Problem families who engage in long-running and structural intimidation of their neighbours face being moved to caravans in isolated parts of the city under a new plan drawn up by Amsterdam mayor Eberhard van der Laan.
A special team of city hall officials is being set up to identify the worst offenders and if their behaviour does not improve, they face eviction and rehousing in containers with ‘minimal services’, the Parool states.
They would remain in the dwellings under the supervision of police and social workers for six months.
The council is investing €1m in the project to tackle neighbourhood intimidation, the paper says. The project also involves setting up a special system for victims to report their problems.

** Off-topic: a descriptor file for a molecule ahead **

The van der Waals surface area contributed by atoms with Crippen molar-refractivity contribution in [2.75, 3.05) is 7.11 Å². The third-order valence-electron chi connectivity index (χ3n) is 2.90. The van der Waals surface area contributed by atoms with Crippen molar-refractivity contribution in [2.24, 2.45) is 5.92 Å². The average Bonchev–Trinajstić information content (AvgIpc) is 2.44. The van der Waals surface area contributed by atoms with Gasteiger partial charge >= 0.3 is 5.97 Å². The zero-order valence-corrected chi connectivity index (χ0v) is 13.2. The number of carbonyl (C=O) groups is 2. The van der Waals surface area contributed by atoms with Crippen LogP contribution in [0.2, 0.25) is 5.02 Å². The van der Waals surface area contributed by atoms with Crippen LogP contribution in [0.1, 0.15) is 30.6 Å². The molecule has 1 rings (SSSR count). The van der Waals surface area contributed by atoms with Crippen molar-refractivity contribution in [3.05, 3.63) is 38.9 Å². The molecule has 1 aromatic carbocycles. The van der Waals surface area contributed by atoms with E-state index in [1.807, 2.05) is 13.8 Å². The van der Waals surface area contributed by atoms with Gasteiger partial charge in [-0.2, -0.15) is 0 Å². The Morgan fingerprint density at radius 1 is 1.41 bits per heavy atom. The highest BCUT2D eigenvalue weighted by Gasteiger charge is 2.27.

The Parool points out that such moves are not new. In the 19th century, troublemakers were moved to special villages in Drenthe and Overijssel. These projects were rarely successful.
‘We have learned from the past,’ Van der Laan’s spokesman Bartho Boer told the paper. ‘A neighbourhood can deal with one problem family but if there are more the situation escalates.’
Last year, Geert Wilders, leader of the anti-immigration PVV, called for the setting up of special ‘scum villages’ to house persistent troublemakers.
Bartho denied the new project would create ‘scum villages’. ‘But the aim is not to reward people who behave badly with a new five-room home with a south-facing garden. This is supposed to be a deterrent,’ he said.
There have already been several small-scale experiments in the Netherlands, including in Amsterdam, where several shipping container homes were set aside for persistent offenders.
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